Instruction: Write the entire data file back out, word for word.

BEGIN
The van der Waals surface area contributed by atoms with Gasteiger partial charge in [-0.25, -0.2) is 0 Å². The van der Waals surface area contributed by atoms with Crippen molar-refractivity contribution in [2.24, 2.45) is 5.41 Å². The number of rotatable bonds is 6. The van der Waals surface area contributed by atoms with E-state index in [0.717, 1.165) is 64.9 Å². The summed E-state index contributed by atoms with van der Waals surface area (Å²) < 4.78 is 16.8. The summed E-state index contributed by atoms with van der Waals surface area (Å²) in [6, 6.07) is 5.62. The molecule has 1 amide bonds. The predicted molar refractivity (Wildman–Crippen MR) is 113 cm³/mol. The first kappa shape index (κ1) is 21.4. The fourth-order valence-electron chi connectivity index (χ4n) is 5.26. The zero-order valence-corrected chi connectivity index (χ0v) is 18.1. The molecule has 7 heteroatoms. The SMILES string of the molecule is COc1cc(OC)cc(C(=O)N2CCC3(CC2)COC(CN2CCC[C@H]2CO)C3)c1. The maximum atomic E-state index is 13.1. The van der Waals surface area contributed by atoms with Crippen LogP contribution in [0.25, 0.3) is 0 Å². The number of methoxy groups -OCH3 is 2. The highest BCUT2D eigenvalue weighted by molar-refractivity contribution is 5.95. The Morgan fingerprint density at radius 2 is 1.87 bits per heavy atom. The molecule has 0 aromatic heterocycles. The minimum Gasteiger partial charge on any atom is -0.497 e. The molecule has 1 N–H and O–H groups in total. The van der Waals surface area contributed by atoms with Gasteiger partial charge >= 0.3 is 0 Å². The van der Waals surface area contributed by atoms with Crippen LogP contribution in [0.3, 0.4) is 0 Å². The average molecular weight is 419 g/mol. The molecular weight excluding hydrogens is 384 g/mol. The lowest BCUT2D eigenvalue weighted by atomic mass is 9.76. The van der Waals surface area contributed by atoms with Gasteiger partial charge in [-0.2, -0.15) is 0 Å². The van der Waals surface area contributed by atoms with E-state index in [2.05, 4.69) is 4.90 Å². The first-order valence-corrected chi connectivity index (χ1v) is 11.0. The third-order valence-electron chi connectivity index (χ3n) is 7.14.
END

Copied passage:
The van der Waals surface area contributed by atoms with Gasteiger partial charge in [-0.25, -0.2) is 0 Å². The van der Waals surface area contributed by atoms with Crippen molar-refractivity contribution in [2.24, 2.45) is 5.41 Å². The number of rotatable bonds is 6. The van der Waals surface area contributed by atoms with E-state index in [0.717, 1.165) is 64.9 Å². The summed E-state index contributed by atoms with van der Waals surface area (Å²) < 4.78 is 16.8. The summed E-state index contributed by atoms with van der Waals surface area (Å²) in [6, 6.07) is 5.62. The molecule has 1 amide bonds. The predicted molar refractivity (Wildman–Crippen MR) is 113 cm³/mol. The first kappa shape index (κ1) is 21.4. The fourth-order valence-electron chi connectivity index (χ4n) is 5.26. The zero-order valence-corrected chi connectivity index (χ0v) is 18.1. The molecule has 7 heteroatoms. The SMILES string of the molecule is COc1cc(OC)cc(C(=O)N2CCC3(CC2)COC(CN2CCC[C@H]2CO)C3)c1. The maximum atomic E-state index is 13.1. The van der Waals surface area contributed by atoms with Crippen LogP contribution in [0.25, 0.3) is 0 Å². The number of methoxy groups -OCH3 is 2. The highest BCUT2D eigenvalue weighted by molar-refractivity contribution is 5.95. The Morgan fingerprint density at radius 2 is 1.87 bits per heavy atom. The molecule has 0 aromatic heterocycles. The minimum Gasteiger partial charge on any atom is -0.497 e. The molecule has 1 N–H and O–H groups in total. The van der Waals surface area contributed by atoms with Gasteiger partial charge >= 0.3 is 0 Å². The van der Waals surface area contributed by atoms with Crippen LogP contribution in [0.3, 0.4) is 0 Å². The average molecular weight is 419 g/mol. The molecular weight excluding hydrogens is 384 g/mol. The lowest BCUT2D eigenvalue weighted by atomic mass is 9.76. The van der Waals surface area contributed by atoms with Gasteiger partial charge in [-0.2, -0.15) is 0 Å². The van der Waals surface area contributed by atoms with E-state index in [2.05, 4.69) is 4.90 Å². The first-order valence-corrected chi connectivity index (χ1v) is 11.0. The third-order valence-electron chi connectivity index (χ3n) is 7.14.